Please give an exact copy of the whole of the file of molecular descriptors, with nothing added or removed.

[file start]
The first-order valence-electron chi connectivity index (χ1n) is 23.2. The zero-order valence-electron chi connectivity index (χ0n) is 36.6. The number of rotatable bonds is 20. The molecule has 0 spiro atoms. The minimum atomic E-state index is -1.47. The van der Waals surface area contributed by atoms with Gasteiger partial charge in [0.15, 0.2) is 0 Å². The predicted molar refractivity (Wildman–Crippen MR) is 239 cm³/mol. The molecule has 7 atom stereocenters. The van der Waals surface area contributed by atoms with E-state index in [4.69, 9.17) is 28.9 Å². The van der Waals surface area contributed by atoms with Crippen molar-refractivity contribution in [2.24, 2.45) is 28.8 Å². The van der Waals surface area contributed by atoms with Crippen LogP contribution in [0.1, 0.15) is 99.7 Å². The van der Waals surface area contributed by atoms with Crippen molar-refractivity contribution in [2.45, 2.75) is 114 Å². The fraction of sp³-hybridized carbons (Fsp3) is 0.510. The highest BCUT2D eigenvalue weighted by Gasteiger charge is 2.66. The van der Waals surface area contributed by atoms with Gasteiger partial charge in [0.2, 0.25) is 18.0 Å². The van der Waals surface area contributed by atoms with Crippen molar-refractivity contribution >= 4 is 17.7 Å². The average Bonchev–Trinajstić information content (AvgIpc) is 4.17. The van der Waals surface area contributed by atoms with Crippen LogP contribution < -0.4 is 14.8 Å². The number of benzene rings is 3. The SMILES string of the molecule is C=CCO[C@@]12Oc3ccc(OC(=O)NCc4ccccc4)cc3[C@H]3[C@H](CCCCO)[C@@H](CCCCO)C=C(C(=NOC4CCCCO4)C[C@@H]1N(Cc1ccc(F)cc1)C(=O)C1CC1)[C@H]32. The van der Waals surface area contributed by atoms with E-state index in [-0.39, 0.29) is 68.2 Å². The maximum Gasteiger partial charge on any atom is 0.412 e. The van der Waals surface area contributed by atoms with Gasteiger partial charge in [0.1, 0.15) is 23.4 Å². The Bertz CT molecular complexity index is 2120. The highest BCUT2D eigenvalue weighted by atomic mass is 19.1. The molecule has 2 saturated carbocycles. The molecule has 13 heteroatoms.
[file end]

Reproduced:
The first-order valence-electron chi connectivity index (χ1n) is 23.2. The zero-order valence-electron chi connectivity index (χ0n) is 36.6. The number of rotatable bonds is 20. The molecule has 0 spiro atoms. The minimum atomic E-state index is -1.47. The van der Waals surface area contributed by atoms with Gasteiger partial charge in [0.15, 0.2) is 0 Å². The predicted molar refractivity (Wildman–Crippen MR) is 239 cm³/mol. The molecule has 7 atom stereocenters. The van der Waals surface area contributed by atoms with E-state index in [4.69, 9.17) is 28.9 Å². The van der Waals surface area contributed by atoms with Crippen molar-refractivity contribution in [2.24, 2.45) is 28.8 Å². The van der Waals surface area contributed by atoms with Crippen LogP contribution in [0.1, 0.15) is 99.7 Å². The van der Waals surface area contributed by atoms with Crippen molar-refractivity contribution in [2.45, 2.75) is 114 Å². The fraction of sp³-hybridized carbons (Fsp3) is 0.510. The highest BCUT2D eigenvalue weighted by Gasteiger charge is 2.66. The van der Waals surface area contributed by atoms with Gasteiger partial charge in [0.2, 0.25) is 18.0 Å². The van der Waals surface area contributed by atoms with Crippen molar-refractivity contribution >= 4 is 17.7 Å². The average Bonchev–Trinajstić information content (AvgIpc) is 4.17. The van der Waals surface area contributed by atoms with Crippen LogP contribution < -0.4 is 14.8 Å². The number of benzene rings is 3. The SMILES string of the molecule is C=CCO[C@@]12Oc3ccc(OC(=O)NCc4ccccc4)cc3[C@H]3[C@H](CCCCO)[C@@H](CCCCO)C=C(C(=NOC4CCCCO4)C[C@@H]1N(Cc1ccc(F)cc1)C(=O)C1CC1)[C@H]32. The van der Waals surface area contributed by atoms with E-state index in [-0.39, 0.29) is 68.2 Å². The maximum Gasteiger partial charge on any atom is 0.412 e. The van der Waals surface area contributed by atoms with Gasteiger partial charge in [0.1, 0.15) is 23.4 Å². The Bertz CT molecular complexity index is 2120. The highest BCUT2D eigenvalue weighted by atomic mass is 19.1. The molecule has 2 saturated carbocycles. The molecule has 13 heteroatoms.